Buenos Aires, The Paris of South America
We spent 5 days in Buenos Aires, and I fell in love with the city, I ended up researching whether Kiwi’s can apply for working visas in Argentina. Getting from Puerto Iguaza to Buenos Aires overnight was less memorable, we chose the company Rapido Argentino which was completely rubbish, especially when the usual standard in Argentina is supposed to be quite high, with pillows, blankets, full bar and catering often provided. This company charged us the same price as all the others but we never saw any blankets or pillows and the bus was absolutely freezing all night, the full bar was water, the provided food was actually better than expected but our first snack and breakfast were the same, chocolate bar and sweets and a few hours in it started raining pretty hard, inside the bus. The river running down the aisle only added to the shabby state of the bus with its grubby curtains, sticky floor and dirty seats, we won’t be using that company again.
We chose to use Air BnB as we did in Sao Paulo and I think this will become our usual routine for the larger cities where we intend to spend up to a week at a time. It’s nice to take a break from double bunks at a hostel to having our own space, kitchen and both times I ensured to book a place with a washing machine so we could get a few loads done. It can work out only slightly more expensive than a hostel, but you end up saving money by being able to cook a few meals instead of going out to eat and not having to pay for laundry.
We were recommend the “open top bus” by our Air BnB host, as we were soon to find out, not only is the city very large there are so many different areas to explore. I have heard BA been compared to Paris, and in some parts of the city it truly does emulate the dramatic French city. Incredible buildings with such striking architecture line the streets of downtown, as we moved through the streets aboard the bus I was completely in awe, a feast for the eyes and what a surprise to find such a European feel here in South America. There is also various other neighborhoods with their typical Argentinean culture with brightly colored painted houses and cobbled streets like Boca and San Telmo, then you have your uber exclusive suburbs like Palmero and Recoleta, still with their stylish, European architecture and upmarket restaurants and boutique shops.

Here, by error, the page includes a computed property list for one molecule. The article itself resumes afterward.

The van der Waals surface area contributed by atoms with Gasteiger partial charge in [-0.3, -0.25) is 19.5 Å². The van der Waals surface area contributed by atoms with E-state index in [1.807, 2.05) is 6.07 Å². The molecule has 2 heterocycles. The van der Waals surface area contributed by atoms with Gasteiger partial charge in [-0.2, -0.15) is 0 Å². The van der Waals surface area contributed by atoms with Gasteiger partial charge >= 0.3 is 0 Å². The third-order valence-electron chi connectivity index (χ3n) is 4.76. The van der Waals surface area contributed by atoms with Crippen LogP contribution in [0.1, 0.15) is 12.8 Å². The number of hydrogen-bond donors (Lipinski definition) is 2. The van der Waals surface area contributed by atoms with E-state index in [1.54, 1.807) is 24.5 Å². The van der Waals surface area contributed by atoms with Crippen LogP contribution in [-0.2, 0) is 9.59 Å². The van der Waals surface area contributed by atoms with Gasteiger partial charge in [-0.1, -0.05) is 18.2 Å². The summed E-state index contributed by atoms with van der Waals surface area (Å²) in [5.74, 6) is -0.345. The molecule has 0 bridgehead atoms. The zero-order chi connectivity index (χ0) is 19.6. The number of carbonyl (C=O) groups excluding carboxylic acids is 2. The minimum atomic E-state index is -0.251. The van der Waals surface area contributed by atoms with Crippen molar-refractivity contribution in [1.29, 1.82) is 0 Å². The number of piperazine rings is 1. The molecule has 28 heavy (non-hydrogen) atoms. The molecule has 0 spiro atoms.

One of the most eye opening experiences was visiting the Recoleta Cemetery, it was unbelievable, not dissimilar to a mini suburb with its’ tree-lined street’s, the only thing is the buildings contain the bodies of hundreds of affluent locals. Looking through the glass windows and doors you can sometimes see half a dozen coffins or urn’s all piled up, sometimes even on top of each other, other’s with a few empty places left for future burials. Some are run down, and have been neglected; others have been amorously looked after by friends and family. It is so creepy and eerie peaking into the mausoleums and seeing death staring back at you. Another, has to be seen to be believed to add to the list.
I was all for getting in a few workouts at a local gym before we reached our accommodation, I researched a chain Megatlon but ended up just going on a couple of runs around our neighborhood instead, (dodging the endless dog mess) and gave the gym a miss. It was pricey and as I like training in the morning before Rob is awake, I didn’t want to trek there through the city all whilst he was asleep. To be honest the food on offer here in Argentina so far has been getting me down, some things are great to try, and of course I am happy to try it but I really am missing being able to cook what I like and what I actually want to eat, instead of spending money on food that I don´t even want. Hence why using Air BnB every few weeks is a way for me to feel sane again before we are off again and I have to make food choices I really would prefer not to.
We are off to Uruguay next, for just three nights before we return to Buenos Aires for a night before flying down the Ushuaia. We are really excited to visit this chilly town as it is the gateway to Antarctica on this side of the world and is close to our hearts after we visited Antarctica early last year.